The Duck of Minerva

The Duck Quacks at Twilight

Drone ‘Wars’?

February 6, 2012

The Bureau of Investigative Journalism has released a new report alleging that CIA-piloted drones have regularly attacked rescuers and funerals as well as high-value targets – a damning claim given Obama’s recent assertion to the contrary in his digital town hall meeting.

The report correctly suggests that in the context of international humanitarian law, intentionally targeting individuals who come to the rescue of victims would be considered a violation of the rules of war.* But in doing so, and in using the term “drone wars” to describe this campaign of executions, the BJI also inadvertently legitimizes the very discourse it is critiquing: the notion that these killings are justifiable because we’re at war. And as I’ve argued before, the focus on drones also continues to obfuscate the principal problem here, which is not the weapons themselves but rather the fact that the US is engaged in a massive transnational campaign to execute suspected criminals without trial.

This would be bad enough even without the significant “collateral damage” that appears to be a consequence of these strikes. It would be bad enough even without argument that the US is targeting civilians and aid workers. And invoking the laws of war to critique those behaviors – which indeed are war law violations if we’re at war – implicitly legitimizes that very idea, which in fact the anti-drone lobby wants to refute.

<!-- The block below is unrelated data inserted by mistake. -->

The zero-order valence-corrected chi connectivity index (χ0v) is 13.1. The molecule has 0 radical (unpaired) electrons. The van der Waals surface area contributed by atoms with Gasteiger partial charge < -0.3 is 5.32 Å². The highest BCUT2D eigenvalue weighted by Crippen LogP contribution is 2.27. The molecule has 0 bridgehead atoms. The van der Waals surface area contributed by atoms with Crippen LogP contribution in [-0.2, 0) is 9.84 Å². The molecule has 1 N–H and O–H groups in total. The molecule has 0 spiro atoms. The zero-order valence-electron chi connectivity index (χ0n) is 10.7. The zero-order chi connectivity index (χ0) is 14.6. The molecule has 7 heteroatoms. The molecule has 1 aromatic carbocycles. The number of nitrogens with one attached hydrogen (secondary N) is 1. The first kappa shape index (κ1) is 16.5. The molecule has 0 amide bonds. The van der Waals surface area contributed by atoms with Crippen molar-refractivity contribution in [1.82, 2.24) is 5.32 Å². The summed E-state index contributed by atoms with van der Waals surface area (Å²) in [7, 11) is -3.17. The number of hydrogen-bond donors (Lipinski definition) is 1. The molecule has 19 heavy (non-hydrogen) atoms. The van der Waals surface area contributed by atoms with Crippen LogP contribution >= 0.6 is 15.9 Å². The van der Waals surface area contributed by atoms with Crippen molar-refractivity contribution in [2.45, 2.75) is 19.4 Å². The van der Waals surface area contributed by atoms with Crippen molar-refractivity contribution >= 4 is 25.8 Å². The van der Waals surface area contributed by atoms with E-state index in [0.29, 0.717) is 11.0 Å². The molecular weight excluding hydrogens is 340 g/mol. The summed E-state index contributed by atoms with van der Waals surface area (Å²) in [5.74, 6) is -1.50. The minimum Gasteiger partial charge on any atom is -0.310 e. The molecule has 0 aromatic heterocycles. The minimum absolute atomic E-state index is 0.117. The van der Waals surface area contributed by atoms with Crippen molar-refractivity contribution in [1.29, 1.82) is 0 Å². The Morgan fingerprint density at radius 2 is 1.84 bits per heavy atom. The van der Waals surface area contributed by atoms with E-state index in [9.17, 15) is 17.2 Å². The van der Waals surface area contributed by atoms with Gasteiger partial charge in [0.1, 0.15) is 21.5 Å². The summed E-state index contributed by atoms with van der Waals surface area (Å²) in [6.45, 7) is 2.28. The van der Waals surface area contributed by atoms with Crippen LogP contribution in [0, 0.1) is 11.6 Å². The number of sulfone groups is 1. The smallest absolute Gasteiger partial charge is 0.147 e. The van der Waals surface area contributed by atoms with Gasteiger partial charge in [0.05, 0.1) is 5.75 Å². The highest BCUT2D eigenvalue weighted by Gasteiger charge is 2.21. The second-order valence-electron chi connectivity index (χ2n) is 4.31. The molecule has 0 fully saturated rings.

It’s no wonder that the more the anti-drone lobby condemns “drone wars,” the less trouble the Obama Administration has justifying its actions.

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Charli Carpenter is a Professor in the Department of Political Science at the University of Massachusetts-Amherst. She is the author of 'Innocent Women and Children': Gender, Norms and the Protection of Civilians (Ashgate, 2006), Forgetting Children Born of War: Setting the Human Rights
Agenda in Bosnia and Beyond (Columbia, 2010), and ‘Lost’ Causes: Agenda-Setting in Global Issue Networks and the Shaping of Human Security (Cornell, 2014). Her main research interests include national security ethics, the protection of civilians, the laws of war, global agenda-setting, gender and political violence, humanitarian affairs, the role of information technology in human security, and the gap between intentions and outcomes among advocates of human security.